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Identification of unique genetic and epigenetic signatures in myeloproliferative neoplasms using microarray and next generation sequencing: association with MPN-related mutations and clinical phenotypes

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Title: Identification of unique genetic and epigenetic signatures in myeloproliferative neoplasms using microarray and next generation sequencing: association with MPN-related mutations and clinical phenotypes
Authors: Wong, Chieh Lee
Item Type: Thesis or dissertation
Abstract: The past decade has witnessed significant progress in the understanding of the molecular pathogenesis of myeloproliferative neoplasms (MPN). Mutations in a large number of genes have now been implicated in the pathogenesis of MPN but their relative importance, the mechanisms by which they cause different cells to predominate and differentiate into the separate MPN syndromes and their implications for prognosis remain unknown. I hypothesized that other genes and epigenetic mechanisms may contribute to the pathogenesis of the different disease subtypes at a cell-type specific level. This study focused on four areas: (1) Clinical phenotype - The demographic and clinical landscape of MPN in Malaysia showed that MPN is predominantly found in older Malay men. Compared to other studies, there is a higher incidence of JAK2 V617F positivity, with a more severe clinical phenotype and complications. (2) MPN panel - JAK2 V617F is the commonest somatic driver mutation detected in MPN patients using this 26-gene MPN targeted sequencing panel. The highest allelic frequencies were found in polymorphonuclear (PMN) and mononuclear cells (MNC). Several novel variants were found. Primary myelofibrosis patients who harbor the JAK2 V617F in combination with ASXL1, DNMT3A, RUNX1, TET2 and U2AF1 putatively pathogenic variants were found to have more severe clinical phenotypes and poor prognosis. (3) Gene Expression and (4) DNA methylation - Using microarray and next generation sequencing techniques, cell type-specific differentially expressed genes and differentially methylated CpG sites were found in PMN and MNC in the different disease subtypes. The lack of differential expression and methylation in T cells validated the approach and indicated they are not part of the neoplastic clone. The differentially expressed genes and differentially methylated CpG sites with associated genes are candidate loci to explain the pathogenesis of MPN and its different forms. These loci also represent targets for further investigation and disease-specific therapeutic targets.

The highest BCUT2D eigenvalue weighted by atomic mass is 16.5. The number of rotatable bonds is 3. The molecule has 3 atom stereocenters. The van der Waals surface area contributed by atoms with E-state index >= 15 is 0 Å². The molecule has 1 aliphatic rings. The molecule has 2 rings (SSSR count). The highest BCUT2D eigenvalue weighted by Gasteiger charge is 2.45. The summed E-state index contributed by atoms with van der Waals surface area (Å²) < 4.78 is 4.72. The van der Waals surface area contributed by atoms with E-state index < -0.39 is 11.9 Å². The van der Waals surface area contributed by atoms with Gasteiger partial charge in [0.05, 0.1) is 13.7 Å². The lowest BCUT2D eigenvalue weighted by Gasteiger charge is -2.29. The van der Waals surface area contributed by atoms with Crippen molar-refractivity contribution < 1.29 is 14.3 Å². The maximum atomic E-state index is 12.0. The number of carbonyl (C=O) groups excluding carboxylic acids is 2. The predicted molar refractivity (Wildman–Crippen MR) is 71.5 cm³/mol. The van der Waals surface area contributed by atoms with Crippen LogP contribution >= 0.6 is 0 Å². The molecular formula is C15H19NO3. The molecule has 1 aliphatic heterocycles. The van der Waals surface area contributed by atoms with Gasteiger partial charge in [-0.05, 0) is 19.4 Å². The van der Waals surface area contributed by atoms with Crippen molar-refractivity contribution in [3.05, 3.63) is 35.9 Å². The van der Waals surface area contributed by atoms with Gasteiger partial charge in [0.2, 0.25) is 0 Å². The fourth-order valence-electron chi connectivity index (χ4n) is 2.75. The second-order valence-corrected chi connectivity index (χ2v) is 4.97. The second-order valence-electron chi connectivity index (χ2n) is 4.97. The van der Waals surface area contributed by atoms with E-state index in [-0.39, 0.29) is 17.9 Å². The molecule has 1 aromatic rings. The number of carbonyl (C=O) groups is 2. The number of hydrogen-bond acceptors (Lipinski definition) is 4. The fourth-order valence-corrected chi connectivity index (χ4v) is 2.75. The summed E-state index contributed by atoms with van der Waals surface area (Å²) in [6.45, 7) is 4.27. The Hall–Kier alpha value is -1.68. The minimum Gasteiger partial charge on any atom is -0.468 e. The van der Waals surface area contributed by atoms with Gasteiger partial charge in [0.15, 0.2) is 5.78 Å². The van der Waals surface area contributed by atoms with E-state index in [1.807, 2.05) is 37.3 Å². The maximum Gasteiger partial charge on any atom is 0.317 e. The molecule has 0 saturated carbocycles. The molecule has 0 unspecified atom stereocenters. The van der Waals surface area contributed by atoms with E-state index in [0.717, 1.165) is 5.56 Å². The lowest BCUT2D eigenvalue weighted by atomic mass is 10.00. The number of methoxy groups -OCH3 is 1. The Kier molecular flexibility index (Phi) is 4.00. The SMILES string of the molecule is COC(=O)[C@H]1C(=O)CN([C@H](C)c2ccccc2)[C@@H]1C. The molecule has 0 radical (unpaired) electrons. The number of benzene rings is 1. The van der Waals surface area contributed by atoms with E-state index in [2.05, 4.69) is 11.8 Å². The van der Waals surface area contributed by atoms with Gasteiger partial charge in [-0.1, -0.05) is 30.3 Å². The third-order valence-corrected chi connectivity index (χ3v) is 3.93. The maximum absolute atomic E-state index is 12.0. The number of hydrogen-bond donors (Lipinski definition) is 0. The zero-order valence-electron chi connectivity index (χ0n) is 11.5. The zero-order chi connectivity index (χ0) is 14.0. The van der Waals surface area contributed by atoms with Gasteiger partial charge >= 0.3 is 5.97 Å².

Content Version: Open Access
Issue Date: Jan-2016
Date Awarded: Sep-2016
URI: http://hdl.handle.net/10044/1/52714
DOI: https://doi.org/10.25560/52714
Supervisor: Laffan, Mike
Sponsor/Funder: Universiti Kebangsaan Malaysia; Malaysia
Department: Department of Medicine
Publisher: Imperial College London
Qualification Level: Doctoral
Qualification Name: Doctor of Philosophy (PhD)
Appears in Collections:Medicine PhD theses



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